The pulmonary microcirculation is the first capillary bed to interact with the infused mediators of transfused blood, and injury to endothelial cells almost certainly can occur sub-acutely as well as acutely. There is no scientific reason why some mediators might not accumulate over multiple transfusions and lead to lung injury >6 hours after the last transfusion. Differentiating TRALI from transfusion associated cardiac overload (TACO—basically congestive heart failure) is not a straightforward diagnostic undertaking.15 Some patients have signs, symptoms and laboratory test data consistent with both capillary leak (TRALI) and heart failure (TACO).
Thus TRALI represents a remarkable set of challenges to investigators, clinicians and those who wish to minimize its impact on patients. As a profession we have focused on what is invisible (mechanism). Now is an opportune time to focus on what is visible at the bedside (clinical outcomes). We should consider expanding our focus to include patients who already have pulmonary compromise/ALI. Does transfusion increase morbidity and mortality in those patients beyond what might be experienced by similar patients in whom transfusions are not given? We might investigate pulmonary injury that occurs more than six hours post-transfusion and determine if transfusion plays a role.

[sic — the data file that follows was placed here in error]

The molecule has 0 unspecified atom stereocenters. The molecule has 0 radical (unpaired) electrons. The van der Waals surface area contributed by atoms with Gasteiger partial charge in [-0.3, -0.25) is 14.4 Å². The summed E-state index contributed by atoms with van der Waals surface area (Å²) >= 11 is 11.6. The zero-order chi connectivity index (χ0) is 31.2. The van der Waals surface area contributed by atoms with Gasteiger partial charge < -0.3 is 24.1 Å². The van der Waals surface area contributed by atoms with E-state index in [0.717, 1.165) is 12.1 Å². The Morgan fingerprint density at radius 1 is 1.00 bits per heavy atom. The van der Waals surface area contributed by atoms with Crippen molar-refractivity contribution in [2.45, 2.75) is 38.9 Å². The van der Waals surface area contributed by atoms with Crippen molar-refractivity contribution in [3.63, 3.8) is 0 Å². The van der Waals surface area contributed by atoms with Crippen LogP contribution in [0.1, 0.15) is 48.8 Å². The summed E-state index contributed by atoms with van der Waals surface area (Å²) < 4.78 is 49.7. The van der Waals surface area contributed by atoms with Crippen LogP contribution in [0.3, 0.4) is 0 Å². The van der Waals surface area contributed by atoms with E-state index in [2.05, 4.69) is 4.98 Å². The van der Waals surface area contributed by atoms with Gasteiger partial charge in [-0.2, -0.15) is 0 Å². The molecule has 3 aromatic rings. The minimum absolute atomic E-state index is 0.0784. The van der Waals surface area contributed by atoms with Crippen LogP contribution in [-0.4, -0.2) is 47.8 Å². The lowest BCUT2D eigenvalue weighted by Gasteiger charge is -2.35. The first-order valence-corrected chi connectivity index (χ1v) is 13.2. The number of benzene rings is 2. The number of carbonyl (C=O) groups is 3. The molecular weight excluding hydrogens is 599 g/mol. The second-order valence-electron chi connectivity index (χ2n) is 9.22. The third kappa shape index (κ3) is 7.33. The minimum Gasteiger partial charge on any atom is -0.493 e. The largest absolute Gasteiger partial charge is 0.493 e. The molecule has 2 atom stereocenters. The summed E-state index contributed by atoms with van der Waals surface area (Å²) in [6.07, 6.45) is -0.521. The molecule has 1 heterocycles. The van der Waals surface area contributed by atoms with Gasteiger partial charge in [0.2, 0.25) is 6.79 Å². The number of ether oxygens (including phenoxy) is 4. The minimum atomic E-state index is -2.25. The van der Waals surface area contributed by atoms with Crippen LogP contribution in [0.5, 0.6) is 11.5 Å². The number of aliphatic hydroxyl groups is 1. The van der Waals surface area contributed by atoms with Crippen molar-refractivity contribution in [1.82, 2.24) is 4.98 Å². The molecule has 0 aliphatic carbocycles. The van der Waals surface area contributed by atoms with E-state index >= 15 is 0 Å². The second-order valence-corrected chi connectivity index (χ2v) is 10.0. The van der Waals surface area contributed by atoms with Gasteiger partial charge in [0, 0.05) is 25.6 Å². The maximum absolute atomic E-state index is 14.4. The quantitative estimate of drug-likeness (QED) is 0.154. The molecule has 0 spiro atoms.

In this issue of Transfusion there are three papers addressing TRALI and related subjects. Danielle Carrick and colleagues from the NHLBI’s REDS-II program report on scientific and logistic issues involved in HLA antibody screening as a tool for deciding on the safety of apheresis platelet donations.16 The results are based upon the Leukocyte Antibody Prevalence Study (LAPS), which employed Luminex technology for HLA antibody screening. This testing presents a conundrum. What is the “best” value that determines “positivity”? They point out that depending upon how one chooses cut-offs, the potential for donor attrition varies from 1.0 to 6.0%. More importantly, is there a threshold effect for causing clinically significant adverse events? In biology there are only rarely true threshold effects. Most effects are based upon a continuous dose response, with a threshold for detection. In particular, antibody quantity is only one of many factors that determine biologic effects and the likelihood of adverse clinical events. A transfusion medicine example is alloimmune or newborn hemolysis due to ABO or anti-D antibodies. Sometimes a high titer antibody has little effect, and in other examples, a fatal event is caused by low titer antibody. Nonetheless, we often have to employ thresholds to make clinical decisions. It is prudent to realize these are largely arbitrary in many instances. Carrick and colleagues provide eminently useful information for practical decision-making. However what we additionally would like to know, and what may be difficult to determine, is what are the characteristics of HLA antibodies that can cause acute lung injury when transfused? What are the characteristics of the patients most at risk of fatal or severe outcomes?